Last week we were all invited to a meeting to engage in “blue sky thinking” in relation to the future positioning of the university, and our Faculty in particular. While this made some colleagues testy, for all sorts of reasons, I thought it was potentially worth a try—although also ambitious to imagine that a largish group of people who don’t get many opportunities to meet and talk would be able to come up with big ideas that are both achieveable and sustainable in just over an hour, even with the usual flap of butchers paper and whiteboard markers.
So we duly formed into groups, sitting in circles with our knees pressed together like travellers thrown into small lifeboats, and tried to think about what we do well, and what might make us distinctive. Obviously, given both the circumstances and our metaphorical seating arrangement, we ended up talking about how to survive the everyday, and how to create better ways of keeping each other afloat. And in some ways this is the best thing about these surprise encounters, as we have very little time otherwise to tend to our collegiality.
The other characteristic of these kinds of meetings is that both academics and administrators are involved. This is something to do with “shared governance”, a concept that rolls around higher education like a tumbleweed from time to time. In the Chronicle of Higher Education this week, Gary Olsen (Provost and VP Academic Affairs, Idaho State U) points out that academics like to think of their administrative labour as a form of “governance”, rather than simple “administration”, and that this status inflation doesn’t lead naturally to a culture of sharing with those who do specialise in administration.
Joan Gallos, writing in the Journal of Management Inquiry, takes this further. She suggests that the everyday realities of shared governance too often lock up in “competitive stalemate” between academics and administrators, where “faculty see administrators as suspect bureaucrats, while administrators see faculty as ponderous barriers to efficiency and responsiveness in a fast-moving world.”
I think they’re both right. “Governance” does sound more elevated and aspirational than “admin”, or what Americans sometimes call “service”, although this isn’t entirely academic vanity. In fact, we’re actively encouraged to use this label for what we do when sitting around in committees, partly in the hope that we won’t count the lost hours. But few of us have any clear sense of what corporate governance, or even garden variety governance, might entail. And we do tend to miss the dimension of accountability that accompanies governance: getting things done in ways that respect the multiple constraints and obligations of legally constituted statutory bodies like public universities.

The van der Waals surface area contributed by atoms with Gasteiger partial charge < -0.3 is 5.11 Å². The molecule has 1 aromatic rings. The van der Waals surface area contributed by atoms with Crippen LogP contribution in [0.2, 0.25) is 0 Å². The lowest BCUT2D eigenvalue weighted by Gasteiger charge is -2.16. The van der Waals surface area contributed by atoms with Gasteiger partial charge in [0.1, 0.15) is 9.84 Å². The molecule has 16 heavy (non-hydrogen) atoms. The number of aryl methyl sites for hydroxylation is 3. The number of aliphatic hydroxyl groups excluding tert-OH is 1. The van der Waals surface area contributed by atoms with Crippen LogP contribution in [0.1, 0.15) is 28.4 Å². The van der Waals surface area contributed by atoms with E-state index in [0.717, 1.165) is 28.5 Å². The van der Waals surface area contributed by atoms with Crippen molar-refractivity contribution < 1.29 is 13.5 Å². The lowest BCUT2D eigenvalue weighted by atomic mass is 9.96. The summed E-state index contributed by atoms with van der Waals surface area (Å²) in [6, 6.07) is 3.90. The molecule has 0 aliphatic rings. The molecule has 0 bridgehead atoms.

Sharing the opportunity to shape the future of our institutions, whether through committee work, or research planning, or curriculum, brings us into the loop of responsibility for doing this well. To achieve this, it’s vital that first we put aside the time to figure out what the rules are. If we don’t, we’re going to hold everyone up with madcap ideas that collide with our enabling legislation or our budget, or that contravene policies that spent the last 12 months plodding through committee.
So if we really want to achieve lasting and visionary change, I’m not sure that it’s the unexpected and slightly nerve-wracking outbursts of blue sky thinking we need (nor the bitterness they produce when there’s no sign of support for creativity or risk on the other days of the week). Rather, we need time and recognition for the work of engaging with the organisation at a deep level, really getting down to the nuts and bolts of it, which is the only way academics and administrators can arrive at a more sympathetic appreciation of each other’s ordinary, hopeful efforts to do things well.
Olsen’s position is that this is an achievable goal we can develop in common with colleagues who do different jobs than we do, but that it’s not something wrought from a single high status event where we propose the wildest ideas we can think of on the spot, having all just had coffee:
The key to genuine shared governance is broad and unending communication. When various groups of people are kept in the loop and understand what developments are occurring within the university, and when they are invited to participate as true partners, the institution prospers. That, after all, is our common goal.
And the really good news is that none of this requires butchers paper.